During an 800-meter sled drag, I was instructing Matt to keep pushing and to stop taking breaks. About 600 meters in, he turned to me and said, "You realize I’m a professional athlete, right? That means if I don't give you everything I have, I'm not short-changing you. I'm short-changing myself and my career."

That moment triggered an internal shift. After each session, I would usually recap everything with Louie, asking him questions. When I brought this up, Louie stared at me and said, "We should rename you Charlie Bronson, as you must have a death wish. You should never criticize, always analyze, and you should train an athlete based on their personality and needs, adapting yours to fit."

Most pro athletes are so driven that you usually have to regulate their training rather than push it.

2: Find Your Voice


"If you think something is wrong, speak up, speak loudly, speak bluntly, and be right."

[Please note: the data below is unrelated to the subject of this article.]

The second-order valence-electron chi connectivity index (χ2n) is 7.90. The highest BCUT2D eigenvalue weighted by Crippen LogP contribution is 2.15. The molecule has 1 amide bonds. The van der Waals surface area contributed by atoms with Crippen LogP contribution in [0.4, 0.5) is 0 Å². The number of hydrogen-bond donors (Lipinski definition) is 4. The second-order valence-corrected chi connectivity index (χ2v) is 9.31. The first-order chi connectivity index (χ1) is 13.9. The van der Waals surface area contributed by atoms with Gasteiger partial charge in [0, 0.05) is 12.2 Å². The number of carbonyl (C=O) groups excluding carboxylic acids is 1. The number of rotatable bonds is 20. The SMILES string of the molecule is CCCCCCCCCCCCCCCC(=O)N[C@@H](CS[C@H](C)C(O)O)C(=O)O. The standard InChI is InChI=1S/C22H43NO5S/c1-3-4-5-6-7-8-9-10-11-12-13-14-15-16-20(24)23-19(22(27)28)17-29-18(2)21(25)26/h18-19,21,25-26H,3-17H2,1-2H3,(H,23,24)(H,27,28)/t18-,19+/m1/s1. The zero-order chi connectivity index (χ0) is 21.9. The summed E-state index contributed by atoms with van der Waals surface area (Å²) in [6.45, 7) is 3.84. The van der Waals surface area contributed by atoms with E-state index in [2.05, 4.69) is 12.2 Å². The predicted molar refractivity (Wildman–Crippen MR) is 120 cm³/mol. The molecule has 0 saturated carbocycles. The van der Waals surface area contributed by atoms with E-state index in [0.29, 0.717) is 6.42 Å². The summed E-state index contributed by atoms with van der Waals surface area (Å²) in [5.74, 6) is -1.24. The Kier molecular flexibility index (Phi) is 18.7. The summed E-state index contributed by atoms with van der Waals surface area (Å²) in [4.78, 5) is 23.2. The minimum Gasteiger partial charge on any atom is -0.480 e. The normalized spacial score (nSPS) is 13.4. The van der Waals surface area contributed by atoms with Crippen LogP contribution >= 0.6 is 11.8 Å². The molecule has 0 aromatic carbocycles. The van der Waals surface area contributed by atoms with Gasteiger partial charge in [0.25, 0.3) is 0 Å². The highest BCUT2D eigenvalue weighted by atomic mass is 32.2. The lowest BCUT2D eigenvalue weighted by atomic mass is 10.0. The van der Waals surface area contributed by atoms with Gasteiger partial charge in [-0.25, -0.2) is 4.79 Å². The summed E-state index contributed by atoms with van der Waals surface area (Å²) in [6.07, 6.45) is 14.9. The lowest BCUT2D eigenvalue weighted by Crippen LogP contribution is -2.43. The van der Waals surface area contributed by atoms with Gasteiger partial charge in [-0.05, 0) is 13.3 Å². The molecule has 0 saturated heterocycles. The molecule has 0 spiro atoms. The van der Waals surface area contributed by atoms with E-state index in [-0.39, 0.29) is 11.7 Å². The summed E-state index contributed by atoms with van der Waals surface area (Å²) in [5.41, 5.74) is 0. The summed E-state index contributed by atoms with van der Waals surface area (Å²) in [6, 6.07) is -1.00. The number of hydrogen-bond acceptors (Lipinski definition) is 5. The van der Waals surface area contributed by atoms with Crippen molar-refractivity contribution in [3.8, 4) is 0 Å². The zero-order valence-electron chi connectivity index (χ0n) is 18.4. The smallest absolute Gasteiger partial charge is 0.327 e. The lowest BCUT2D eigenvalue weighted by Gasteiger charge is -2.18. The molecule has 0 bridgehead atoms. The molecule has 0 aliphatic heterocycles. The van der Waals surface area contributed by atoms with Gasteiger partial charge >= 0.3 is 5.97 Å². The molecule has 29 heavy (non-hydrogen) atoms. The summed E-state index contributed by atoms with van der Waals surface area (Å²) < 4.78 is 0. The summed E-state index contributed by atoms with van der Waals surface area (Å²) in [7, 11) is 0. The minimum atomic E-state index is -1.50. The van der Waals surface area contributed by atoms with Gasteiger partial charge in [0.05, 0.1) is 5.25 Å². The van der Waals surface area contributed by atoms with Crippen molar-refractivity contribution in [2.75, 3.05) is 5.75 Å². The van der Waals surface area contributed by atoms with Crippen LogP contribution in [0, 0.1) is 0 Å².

As a coach, you are accountable for everything you say. There were times when I felt that some aspects of training were not going in the right direction and that one discipline might be dominating over others. At the beginning, Matt's training schedule was quite erratic, and I initially assumed that was by choice. However, after we had a conversation about it, I brought up my concerns. Matt looked at me and simply said, " Find your voice and If you think something is wrong, speak up, speak loudly, speak bluntly, and be right. 

Finding your voice as a coach is crucial for both your development and the athlete's success. It does no good to be a yes-man or to pretend you know everything. Honesty and integrity are paramount. When you are open and transparent, you build trust and respect, which are essential for a productive coach-athlete relationship.